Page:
Takos Koreanos on Urbanspoon

Ben’s Noodles and Rice, And I Don’t Mean Uncle Ben’s

Ben's Noodles & Rice

Thai Iced Tea

Thai Iced Tea

December has arrived. As much as December is a festive month, it is also the time that I spend wondering what happened to the other eleven months in the year. In addition to that, there are several holiday parties that I have attended so far, each where I nursed one to two glasses of a nice scotch while I watched others relive their college days of drinking and not being aware that someone had a cellphone out recording their antics. But this December has been one where I have spent a lot of time in front of the mirror looking at my flat tummy thanks to a few months of CrossFit. (Insert bear growl.)

After a Saturday morning of doing some “dreamed up” CrossFit exercises, I had an appetite unlike I have had since I started CrossFit training in September. I finished off some pancake mix that a friend had given me along with a plate of eggs scrambled with sautéed onions and cilantro. I washed it all down with three glasses of protein shakes and my belly was still growling. There was waffling between going for Indian food or Italian for lunch. I settled on Indian as opposed to Italian and while on my way to my favourite Indian cafe, I walked by a Thai restaurant that looked to have a cozy cafe feel to it. Well, having never been there, I stopped in. Ben’s Noodles and Rice at 1139 W. Bryn Mawn Avenue was my destination.

Basil Rolls with Spicy Plum Sauce

Basil Rolls with Spicy Plum Sauce

I was not in a mood for pondering what I wanted. Truth be told, I glanced at the menu for some appetizer that I hadn’t had before. The basil rolls with spicy plum sauce caught my eye. It was meant to be because the fine, ground beef wrapped in basil leaves, wrapped more in finger-length pastries, and then deep-fried was a highlight.  A bigger highlight was the Thai iced tea, which wasn’t merely red tea with milk in it. This tea had a smoky flavour to it that heightened my addiction for the beverage. It may not be to the liking of everyone’s palate, but I was satisfied with its balance to the basil rolls.

Tom Yum Goong

Tom Yum Goong

The temperatures in Chicago had been quite nippy, and being only a few blocks from the lake doesn’t make matters better, I wanted something spicy. I ordered tom yum goong and requested it to be Thai spicy. Warning: If you are not accustomed to eating spicy food, do not order your dishes Thai spicy. Instead, order them mild. I loved the peppery bite in each sip and final slurp of the tom yum goong. Plump shrimp, fresh mushrooms, cilantro, chives, and flavourful broth made for a perfect recipe in a bowl to make the wintry chill not so bad.

Panang Curry Chicken

Panang Curry Chicken

Fried Banana

Fried Banana

To thoroughly sate my appetite, I ordered panang curry chicken. It has been rather hard for me to deviate from Thai curries, being a culinary zombie for any curries. The panang curry was of a thin consistency, but packed with green peas, bell peppers, chicken, and a wow factor. Having had green curry, red curry, yellow curry, panang, and mussaman at countless Thai restaurants, I highly recommend to anyone that they opt for curries when they order. Definitely order the panang curry at Ben’s Noodles & Rice. And for my finale, I had the fried banana and a cup of green tea. Bananas dipped in coconut milk, deep-fried, and dusted with confectioners sugar are the best. They’re golden. They’re delicious. They make me smile. They are the best, indeed.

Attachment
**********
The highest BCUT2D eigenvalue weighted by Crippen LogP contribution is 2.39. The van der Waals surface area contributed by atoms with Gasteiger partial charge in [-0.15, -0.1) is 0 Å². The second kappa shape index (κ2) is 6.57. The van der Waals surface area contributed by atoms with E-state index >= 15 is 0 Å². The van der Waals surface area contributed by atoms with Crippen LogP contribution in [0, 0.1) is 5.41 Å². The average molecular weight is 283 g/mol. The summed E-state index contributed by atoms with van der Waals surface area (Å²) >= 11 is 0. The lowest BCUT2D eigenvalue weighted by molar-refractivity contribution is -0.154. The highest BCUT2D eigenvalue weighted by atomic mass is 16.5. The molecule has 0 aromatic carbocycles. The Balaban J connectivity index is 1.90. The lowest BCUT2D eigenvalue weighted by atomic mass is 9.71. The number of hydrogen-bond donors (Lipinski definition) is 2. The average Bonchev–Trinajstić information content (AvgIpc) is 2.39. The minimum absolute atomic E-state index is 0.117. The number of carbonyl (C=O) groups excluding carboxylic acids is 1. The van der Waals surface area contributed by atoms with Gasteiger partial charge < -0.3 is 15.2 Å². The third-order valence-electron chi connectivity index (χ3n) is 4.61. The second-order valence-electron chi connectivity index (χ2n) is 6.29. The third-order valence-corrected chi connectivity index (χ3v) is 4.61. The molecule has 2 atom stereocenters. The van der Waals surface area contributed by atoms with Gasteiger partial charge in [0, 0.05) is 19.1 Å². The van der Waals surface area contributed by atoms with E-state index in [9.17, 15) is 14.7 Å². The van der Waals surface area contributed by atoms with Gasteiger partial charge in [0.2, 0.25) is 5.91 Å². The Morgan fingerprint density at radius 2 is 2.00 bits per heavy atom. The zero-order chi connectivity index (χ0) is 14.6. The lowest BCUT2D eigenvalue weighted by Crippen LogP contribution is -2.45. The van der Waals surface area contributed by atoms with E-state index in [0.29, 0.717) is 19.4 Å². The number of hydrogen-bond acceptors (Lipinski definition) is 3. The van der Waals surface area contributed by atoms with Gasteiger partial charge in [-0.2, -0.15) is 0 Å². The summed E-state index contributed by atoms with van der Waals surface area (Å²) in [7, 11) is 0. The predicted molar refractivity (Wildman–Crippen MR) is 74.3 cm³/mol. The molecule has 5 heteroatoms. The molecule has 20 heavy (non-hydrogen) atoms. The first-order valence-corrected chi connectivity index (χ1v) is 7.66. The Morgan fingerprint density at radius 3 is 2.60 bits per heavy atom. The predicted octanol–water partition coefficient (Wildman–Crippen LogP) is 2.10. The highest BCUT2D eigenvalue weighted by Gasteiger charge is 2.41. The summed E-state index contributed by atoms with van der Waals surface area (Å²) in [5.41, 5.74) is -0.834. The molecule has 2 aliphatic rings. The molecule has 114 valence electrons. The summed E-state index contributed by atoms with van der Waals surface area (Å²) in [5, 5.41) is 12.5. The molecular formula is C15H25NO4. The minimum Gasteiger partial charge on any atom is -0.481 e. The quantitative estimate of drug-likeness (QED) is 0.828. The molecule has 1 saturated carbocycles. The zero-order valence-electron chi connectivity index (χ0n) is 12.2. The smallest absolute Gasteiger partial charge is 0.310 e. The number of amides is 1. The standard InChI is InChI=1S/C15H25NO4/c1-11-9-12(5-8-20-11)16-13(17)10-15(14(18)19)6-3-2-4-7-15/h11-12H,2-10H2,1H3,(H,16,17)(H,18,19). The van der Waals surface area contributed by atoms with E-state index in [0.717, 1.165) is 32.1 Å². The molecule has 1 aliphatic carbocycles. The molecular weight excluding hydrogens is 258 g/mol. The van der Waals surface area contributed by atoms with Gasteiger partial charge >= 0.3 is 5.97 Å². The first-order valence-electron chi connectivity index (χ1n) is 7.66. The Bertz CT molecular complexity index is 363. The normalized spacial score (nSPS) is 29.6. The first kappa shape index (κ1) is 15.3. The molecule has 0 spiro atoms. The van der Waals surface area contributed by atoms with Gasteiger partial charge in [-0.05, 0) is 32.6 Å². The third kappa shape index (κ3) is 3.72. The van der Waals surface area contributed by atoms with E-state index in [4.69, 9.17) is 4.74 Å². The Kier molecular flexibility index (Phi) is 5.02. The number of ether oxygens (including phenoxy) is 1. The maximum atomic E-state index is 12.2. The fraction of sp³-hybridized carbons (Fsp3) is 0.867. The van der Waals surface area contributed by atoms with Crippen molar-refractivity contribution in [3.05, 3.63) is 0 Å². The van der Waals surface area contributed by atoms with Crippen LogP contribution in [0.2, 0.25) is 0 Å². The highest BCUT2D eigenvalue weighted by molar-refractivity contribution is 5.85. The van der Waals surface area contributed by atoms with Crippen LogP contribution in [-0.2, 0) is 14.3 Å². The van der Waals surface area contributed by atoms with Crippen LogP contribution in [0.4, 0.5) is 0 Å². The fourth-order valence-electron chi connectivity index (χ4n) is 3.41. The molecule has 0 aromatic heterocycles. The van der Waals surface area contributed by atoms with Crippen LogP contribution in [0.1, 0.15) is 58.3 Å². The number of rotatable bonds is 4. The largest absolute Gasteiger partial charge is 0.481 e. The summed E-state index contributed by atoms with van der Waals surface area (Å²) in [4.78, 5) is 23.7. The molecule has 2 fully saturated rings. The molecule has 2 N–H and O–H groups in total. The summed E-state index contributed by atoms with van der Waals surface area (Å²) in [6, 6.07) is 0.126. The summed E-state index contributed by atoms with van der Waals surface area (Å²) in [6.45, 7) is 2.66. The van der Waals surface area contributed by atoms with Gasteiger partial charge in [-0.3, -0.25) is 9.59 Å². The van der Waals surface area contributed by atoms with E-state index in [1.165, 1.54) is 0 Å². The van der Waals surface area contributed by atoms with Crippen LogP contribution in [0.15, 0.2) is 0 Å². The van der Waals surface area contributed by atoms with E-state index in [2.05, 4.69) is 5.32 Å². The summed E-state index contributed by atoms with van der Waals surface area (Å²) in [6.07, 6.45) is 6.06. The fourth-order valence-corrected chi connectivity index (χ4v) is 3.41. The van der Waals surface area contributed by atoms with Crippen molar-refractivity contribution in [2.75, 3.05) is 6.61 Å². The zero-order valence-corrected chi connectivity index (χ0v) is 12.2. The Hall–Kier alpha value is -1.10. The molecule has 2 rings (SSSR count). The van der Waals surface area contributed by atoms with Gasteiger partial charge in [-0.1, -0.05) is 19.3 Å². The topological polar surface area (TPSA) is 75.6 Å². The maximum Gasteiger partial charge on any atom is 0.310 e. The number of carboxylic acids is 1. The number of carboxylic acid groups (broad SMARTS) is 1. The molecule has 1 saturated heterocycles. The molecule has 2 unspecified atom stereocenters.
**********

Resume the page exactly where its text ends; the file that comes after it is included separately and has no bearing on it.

Ben’s Noodles & Rice is definitely one to go to for an authentic Thai dining experience. There was a constant flow of individuals coming in to enjoy a meal at the restaurant and a steady stream of customers coming in to order something for to-go. Noticing a lot of customers and the restaurant staff greeting each other by name and very familiarly, it was evident that Ben’s Noodles & Rice is common grounds for those who appreciate not only the outstanding food, but the top service. When I think back on the possibility of me having had Indian or Italian food for lunch this particular day, I am glad that I settled on Thai. Yes, I will be one of those customers who return to Ben’s Noodles & Rice so often that they will probably make recommendations for me in advance of me reaching for a menu.

Ben's Noodles and Rice on Urbanspoon

Norman’s Bistro — N’awlins with Samba

Norman's Bistro

When I moved from Hyde Park to Logan Square, my trips to the South Side diminished. There are so many restaurants, cafes, and boutiques in Logan Square and surrounding neighbourhoods such that there is no need to venture too far away to find anything. One thing I must admit that the South Side has are restaurants that have a southern influence. Wondering where I could find one such restaurant, Google popped up a restaurant named Norman’s Bistro, at 1001 E. 43rd Street.

Norman’s Bistro serves New Orleans cuisine with a Brazilian influence to it. Having lived in Central Mississippi and visited New Orleans quite often, I was already sold on the N’awlins aspect of the food. I was rather intrigued about the Brazilian influence, wondering if it I would detect any of the recipes that I recalled from my days in São Paulo. I imagined that the New Orleans flavouring would stand out more, not a case of trying to have a 50-50 fusion to the recipes.